• A place to live and belong to, with a strong community spirit

• A place to be proud of

A strong economic foundation

• A wide mix of uses, including leisure, retail, residential and healthcare, to foster a vibrant, day and evening economy with good natural surveillance

These elements of the vision can be summarised as the cultural elements of the development. We believe that a strong cultural offering is essential for successful city centre regeneration and that without it there is a strong possibility that the resulting development of flats and occasional shops will become dead and sterile. 

In delivering this vision the plan includes the following actions outlined in the Planning Statement:

Learning and Non-Residential Institutions (Class F.1)

4.18 As part of the overall maximum parameter of 37,500sqm of non-residential mixed uses, the Development will include the ability to accommodate uses including public non-residential institutions such as art galleries, exhibition spaces or education-type uses. The inclusion of Class F.1 as part of the mix of use will enable the development to accommodate cultural activities, should the opportunity arise.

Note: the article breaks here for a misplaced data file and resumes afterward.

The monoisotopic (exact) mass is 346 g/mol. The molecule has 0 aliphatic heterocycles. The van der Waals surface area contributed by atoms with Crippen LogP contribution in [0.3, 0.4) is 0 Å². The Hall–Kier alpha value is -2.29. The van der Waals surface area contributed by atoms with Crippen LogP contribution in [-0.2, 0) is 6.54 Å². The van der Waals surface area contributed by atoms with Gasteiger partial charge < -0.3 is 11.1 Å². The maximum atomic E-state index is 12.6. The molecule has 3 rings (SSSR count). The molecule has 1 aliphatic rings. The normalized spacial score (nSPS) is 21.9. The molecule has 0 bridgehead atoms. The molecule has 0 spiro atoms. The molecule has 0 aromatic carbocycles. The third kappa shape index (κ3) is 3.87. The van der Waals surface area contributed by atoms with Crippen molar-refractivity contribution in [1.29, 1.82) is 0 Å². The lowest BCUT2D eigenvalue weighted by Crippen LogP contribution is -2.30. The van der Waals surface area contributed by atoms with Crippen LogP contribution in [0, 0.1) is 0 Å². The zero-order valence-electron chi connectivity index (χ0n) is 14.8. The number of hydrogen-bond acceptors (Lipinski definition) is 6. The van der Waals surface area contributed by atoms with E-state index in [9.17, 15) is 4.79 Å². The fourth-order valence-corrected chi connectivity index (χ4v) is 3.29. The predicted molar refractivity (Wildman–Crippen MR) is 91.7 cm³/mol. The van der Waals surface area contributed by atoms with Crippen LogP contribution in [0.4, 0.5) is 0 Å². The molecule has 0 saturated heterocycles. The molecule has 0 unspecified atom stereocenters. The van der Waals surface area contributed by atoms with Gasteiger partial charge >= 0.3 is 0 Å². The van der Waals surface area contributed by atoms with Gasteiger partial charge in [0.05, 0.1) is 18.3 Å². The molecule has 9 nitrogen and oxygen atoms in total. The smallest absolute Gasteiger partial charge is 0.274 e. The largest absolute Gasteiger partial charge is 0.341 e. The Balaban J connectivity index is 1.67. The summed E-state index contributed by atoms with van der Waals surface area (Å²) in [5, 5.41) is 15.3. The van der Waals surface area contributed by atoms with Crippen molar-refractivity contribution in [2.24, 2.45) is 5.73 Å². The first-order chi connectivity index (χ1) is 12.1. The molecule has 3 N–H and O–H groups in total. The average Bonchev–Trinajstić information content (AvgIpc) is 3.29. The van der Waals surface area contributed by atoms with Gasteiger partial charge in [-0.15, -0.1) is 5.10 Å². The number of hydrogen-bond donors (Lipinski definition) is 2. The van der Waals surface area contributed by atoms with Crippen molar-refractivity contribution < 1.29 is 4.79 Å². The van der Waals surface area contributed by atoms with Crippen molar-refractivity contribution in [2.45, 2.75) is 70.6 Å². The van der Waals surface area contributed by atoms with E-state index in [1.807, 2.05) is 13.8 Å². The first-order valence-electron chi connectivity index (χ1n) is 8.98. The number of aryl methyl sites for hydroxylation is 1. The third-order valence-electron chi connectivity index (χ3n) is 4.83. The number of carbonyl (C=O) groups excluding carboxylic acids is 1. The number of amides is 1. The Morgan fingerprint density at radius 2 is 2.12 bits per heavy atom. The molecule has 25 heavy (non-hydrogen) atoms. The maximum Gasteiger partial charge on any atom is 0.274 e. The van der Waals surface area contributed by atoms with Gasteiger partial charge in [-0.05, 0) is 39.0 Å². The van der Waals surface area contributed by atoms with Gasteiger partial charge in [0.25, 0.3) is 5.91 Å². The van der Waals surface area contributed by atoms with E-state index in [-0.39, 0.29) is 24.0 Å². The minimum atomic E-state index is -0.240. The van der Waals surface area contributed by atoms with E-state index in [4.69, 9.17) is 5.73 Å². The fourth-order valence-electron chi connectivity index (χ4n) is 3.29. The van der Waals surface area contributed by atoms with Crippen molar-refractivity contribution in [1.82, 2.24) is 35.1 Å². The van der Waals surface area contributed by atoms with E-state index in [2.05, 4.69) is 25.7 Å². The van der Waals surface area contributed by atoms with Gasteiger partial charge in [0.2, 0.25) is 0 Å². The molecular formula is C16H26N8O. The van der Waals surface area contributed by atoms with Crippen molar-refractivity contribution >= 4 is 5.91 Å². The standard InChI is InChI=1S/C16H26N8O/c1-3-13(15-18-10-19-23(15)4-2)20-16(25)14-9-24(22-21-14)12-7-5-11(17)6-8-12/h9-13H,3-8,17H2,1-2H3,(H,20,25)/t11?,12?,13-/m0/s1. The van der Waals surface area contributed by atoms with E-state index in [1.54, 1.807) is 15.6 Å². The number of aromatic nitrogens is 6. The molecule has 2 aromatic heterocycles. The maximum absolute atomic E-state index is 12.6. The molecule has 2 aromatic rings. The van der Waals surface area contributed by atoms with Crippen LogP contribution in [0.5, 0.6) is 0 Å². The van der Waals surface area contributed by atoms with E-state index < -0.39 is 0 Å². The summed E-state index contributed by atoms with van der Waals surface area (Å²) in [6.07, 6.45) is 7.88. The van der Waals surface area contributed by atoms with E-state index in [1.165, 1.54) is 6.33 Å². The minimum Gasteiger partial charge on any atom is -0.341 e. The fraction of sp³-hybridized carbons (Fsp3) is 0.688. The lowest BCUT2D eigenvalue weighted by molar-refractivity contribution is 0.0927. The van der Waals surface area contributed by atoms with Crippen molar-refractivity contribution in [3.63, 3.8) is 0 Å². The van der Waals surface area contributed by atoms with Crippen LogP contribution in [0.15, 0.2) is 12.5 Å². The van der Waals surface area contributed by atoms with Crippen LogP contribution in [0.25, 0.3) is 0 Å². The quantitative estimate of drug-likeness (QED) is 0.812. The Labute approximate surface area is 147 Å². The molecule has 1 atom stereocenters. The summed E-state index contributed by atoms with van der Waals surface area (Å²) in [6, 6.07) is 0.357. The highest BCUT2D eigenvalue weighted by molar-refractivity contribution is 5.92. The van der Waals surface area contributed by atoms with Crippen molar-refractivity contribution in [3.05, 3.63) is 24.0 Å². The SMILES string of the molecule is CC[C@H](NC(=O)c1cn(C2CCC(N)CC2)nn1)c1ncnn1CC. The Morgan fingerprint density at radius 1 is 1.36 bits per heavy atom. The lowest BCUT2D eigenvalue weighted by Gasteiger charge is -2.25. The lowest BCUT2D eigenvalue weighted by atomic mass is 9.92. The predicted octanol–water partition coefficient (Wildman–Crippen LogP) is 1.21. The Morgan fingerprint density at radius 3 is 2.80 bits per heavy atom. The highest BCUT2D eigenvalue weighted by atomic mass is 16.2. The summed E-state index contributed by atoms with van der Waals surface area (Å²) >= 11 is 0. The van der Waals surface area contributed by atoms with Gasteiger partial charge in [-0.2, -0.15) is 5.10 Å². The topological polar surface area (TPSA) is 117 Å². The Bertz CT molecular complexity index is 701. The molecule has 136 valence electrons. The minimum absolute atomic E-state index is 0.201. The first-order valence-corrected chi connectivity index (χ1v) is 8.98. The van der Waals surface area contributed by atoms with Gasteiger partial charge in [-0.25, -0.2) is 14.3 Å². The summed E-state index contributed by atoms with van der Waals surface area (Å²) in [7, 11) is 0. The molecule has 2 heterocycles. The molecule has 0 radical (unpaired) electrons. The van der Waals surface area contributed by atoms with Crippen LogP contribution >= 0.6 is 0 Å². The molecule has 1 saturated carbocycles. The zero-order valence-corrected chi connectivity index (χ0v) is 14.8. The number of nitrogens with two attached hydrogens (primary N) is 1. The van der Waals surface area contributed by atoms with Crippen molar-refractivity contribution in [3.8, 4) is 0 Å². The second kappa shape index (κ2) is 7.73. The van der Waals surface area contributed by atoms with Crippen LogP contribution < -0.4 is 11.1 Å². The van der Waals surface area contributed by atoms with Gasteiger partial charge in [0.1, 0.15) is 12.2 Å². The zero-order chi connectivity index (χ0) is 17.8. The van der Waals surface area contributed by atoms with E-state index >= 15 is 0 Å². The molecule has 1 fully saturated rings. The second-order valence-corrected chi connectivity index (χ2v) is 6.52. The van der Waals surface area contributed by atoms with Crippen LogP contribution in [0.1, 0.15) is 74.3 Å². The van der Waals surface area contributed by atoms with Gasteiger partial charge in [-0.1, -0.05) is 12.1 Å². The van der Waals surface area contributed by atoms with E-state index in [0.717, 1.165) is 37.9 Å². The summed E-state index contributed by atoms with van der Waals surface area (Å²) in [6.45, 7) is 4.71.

It is clear that there are no active proposals for cultural development and any action is being left entirely to the market to introduce. In effect there is no delivery mechanism for a significant part of the project’s vision.

During the public consultation period on the plans a number of respondents suggested that the plans should be accompanied by a Cultural Strategy to support the development of a cultural offering as part of the regeneration plans. Guy Shearer appeared to agree with this but has not taken anything further. 


5 thoughts on “CovSoc Response to City Centre South